Responsabilidad: Senior Care for Your Parents

As nuestros padres grow older, we face the realities of having to care for them. According to AARP, family caregivers shell out about $5,500 every year to meet an relative’s  senior care needs. Adding to the financial burden of caring for elderly parents are the emotional and physical stresses that can zap joy from the family unit. Las Fabulosas gets expert advice on how to keep the family fuerte by preparing and organizing for the senior care of our relatives.

Financial Well-Being

Deborah M. Higgins, President Higgins Capital Management, Inc., has seen an increase in clients asking for help with planning for the costs of senior care. Taking care of a parent “can be daunting and leave you feeling overwhelmed,” says Higgins, who has spent the past three decades working as a financial advisor. “You have to look at the big picture,” which can be done with a checklist that identifies and lists the tasks associated.

  1. Balance your parents’ housing needs and wishes by speaking to them at length. Can they live independently? Or does the parent need assisted living, day care or nursing home care?
  2. “Has a list of important financial documents and records been prepared,” asks Higgins on sample checklists she drafts for clients. This list includes all bank and investment account records, credit card statements, mortgage, insurance, utility bills, retirement plan statements and income tax returns for the last three years.
  3. Plan when you will start gathering your parent’s “relevant personal information,” such as passwords or their Social Security number, and start coordinating “long-term care with government benefits.”

Emotional Well-Being

When it comes to caretakers, there are two kinds, according to financial planner Francine Russo: primary and secondary. “If you are your parent’s primary helper,” says Russo, “ask yourself what you really want.” It helps to take an honest turn with yourself about whether it is more help, appreciation or control that you desire. “Lots of caregivers feel lonely and unappreciated.”

  1. Be specific. “If you’re feeling lonely, let other family members know that you would consider it a big help if they would just call more regularly,” says Russo, author of They’re Your Parents, Too!: How Siblings Can Survive Their Parents’ Aging Without Driving Each Other Crazy. “If you think you ‘shouldn’t have to ask,’ think again, and request the help that you can get realistically.”
  2. If you have siblings: Band together. Whenever possible, “change places for a few days or a week,” with your sibling, suggests Russo. Otherwise, pool enough cash “to hire paid help, arrange meal deliveries, or a car service to take your parent to appointments.”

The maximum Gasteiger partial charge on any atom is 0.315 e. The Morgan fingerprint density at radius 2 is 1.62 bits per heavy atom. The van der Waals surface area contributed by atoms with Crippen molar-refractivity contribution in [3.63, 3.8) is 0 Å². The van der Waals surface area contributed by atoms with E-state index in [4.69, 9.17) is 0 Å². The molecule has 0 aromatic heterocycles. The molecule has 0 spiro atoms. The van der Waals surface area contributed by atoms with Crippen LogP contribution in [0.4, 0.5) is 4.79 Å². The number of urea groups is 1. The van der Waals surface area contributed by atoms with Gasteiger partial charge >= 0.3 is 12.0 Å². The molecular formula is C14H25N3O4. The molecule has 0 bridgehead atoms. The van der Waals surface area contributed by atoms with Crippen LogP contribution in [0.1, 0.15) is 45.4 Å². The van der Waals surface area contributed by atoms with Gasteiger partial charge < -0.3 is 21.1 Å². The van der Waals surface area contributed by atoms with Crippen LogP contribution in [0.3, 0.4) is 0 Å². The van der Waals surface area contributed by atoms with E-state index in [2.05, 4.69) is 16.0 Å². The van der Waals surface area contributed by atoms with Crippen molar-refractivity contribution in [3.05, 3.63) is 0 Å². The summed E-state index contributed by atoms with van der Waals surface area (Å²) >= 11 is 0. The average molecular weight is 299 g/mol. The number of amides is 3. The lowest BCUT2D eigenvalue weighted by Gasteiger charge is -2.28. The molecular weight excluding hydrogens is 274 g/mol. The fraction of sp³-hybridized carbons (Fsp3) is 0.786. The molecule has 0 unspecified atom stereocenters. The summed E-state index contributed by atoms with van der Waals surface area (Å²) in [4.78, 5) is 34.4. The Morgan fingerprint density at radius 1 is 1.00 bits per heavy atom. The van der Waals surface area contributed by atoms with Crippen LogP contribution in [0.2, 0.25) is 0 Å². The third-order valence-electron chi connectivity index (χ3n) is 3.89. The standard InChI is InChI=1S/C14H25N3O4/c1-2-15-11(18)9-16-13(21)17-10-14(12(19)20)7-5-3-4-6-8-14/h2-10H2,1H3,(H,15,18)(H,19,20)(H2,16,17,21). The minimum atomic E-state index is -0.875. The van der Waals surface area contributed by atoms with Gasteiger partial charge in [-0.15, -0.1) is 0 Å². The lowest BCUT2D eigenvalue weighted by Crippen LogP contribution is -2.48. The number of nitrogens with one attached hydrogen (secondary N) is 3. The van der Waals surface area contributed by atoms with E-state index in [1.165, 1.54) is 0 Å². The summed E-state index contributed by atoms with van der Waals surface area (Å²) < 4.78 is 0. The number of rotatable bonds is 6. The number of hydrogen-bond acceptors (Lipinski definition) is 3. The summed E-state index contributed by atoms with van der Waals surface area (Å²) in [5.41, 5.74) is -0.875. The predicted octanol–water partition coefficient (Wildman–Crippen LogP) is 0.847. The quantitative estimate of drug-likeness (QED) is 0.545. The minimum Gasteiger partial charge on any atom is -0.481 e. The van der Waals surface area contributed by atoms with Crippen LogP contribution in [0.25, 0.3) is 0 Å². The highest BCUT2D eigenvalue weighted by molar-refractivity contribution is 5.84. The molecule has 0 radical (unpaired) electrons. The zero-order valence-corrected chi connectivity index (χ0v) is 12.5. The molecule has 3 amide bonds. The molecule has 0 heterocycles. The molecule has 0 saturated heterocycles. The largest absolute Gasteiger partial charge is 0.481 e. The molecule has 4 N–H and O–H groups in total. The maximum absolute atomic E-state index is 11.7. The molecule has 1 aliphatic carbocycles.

3. Avoid “Should-ing” others. Making a sibling feel guilty will only drive “them to defend themselves, often in angry ways,” says Russo. Instead, remember that “your siblings may not have had the same relationship with your parents that you did. There’s no reason they ‘should’ feel the same way you do.”

Our padres taught us that family always comes first. Here are more family values we’ve learned from nuestros padres.

Entrevistas: Tips for Successful Job Interviews

Despite upbeat reports about the country’s economic improvement, employers have remained cautious when it comes to hiring and job interviews. That’s why making a lasting impression during a brief in-person interview is especially important. But hitting the right notes requires properly preparing for a job interview. Las Fabulosas speaks to three experts who share simple and surprising techniques to help you ace your next interview.

Use Social Media: According to Shay Olivarria, author of 10 Things College Students Need to Know About Money, understanding what your prospective employer does will give you an idea if the job and environment are a good fit. “Use Google, LinkedIn and Facebook to look up the company and the person” that will be interviewing you if possible,” says Olivarria. “Find out any professional history about the person,” and the company’s clients.

Ask Critical Questions: Before you show up to job interviews, come prepared with at least two thoughtful, researched questions to ask. “The interviewer wants to know that you will able to contribute something to the company,” says Olivarria, founder of “Asking thoughtful questions shows that you understand how your job will contribute to the overall well-being of the company.

Know Your Personal Brand: “Articulate your capabilities and skill-sets succinctly and how your personality traits will add-value to the workplace,” says Annette Prieto-Llopis, director of the Center for Hispanic Leadership. Prieto-Llopis also suggests being specific with your techniques and approach to your work.

Draft Talking Points: Olivarria emphasizes going to job interviews with a game plan. Write down at least three things, such as previous experience, that you want to get across before an interview is over, she says. This is an opportunity to “showcase your ability to see the big picture and that your interest in contributing to the organization is well beyond the job you are interviewing for,” says Prieto-Llopis.  

Dress to Impress: “Know what you are wearing the night before,” says Andres Gutierrez, a financial expert and speaker whose website,, offers tips and products to improve financial literacy. “Plan on what time you are leaving the office so no matter what, you’ll be there on time.”

Get Excited: Get pumped by reviewing the positive aspects of the job opportunity and “stand tall” during the entrevista. Gutierrez adds, “If you are not excited about working there, they won’t be excited about hiring you. Shake hands firmly, look people in the eye and have a good posture during the interview.”

Tips on Starting a Small Business

You know the pros of starting a small business: being your own boss and seeing a small idea grow into a successful company. The cons? You don’t even know how to get started!

According to a recent Kauffman Firm Survey, Latina-owned businesses are the fastest-growing segment of all women-owned businesses. Maribel Lieberman, founder of MarieBelle Fine Chocolates in New York City, has turned her amor for food into a profitable business. Here, she shares her tips for entrepreneurs.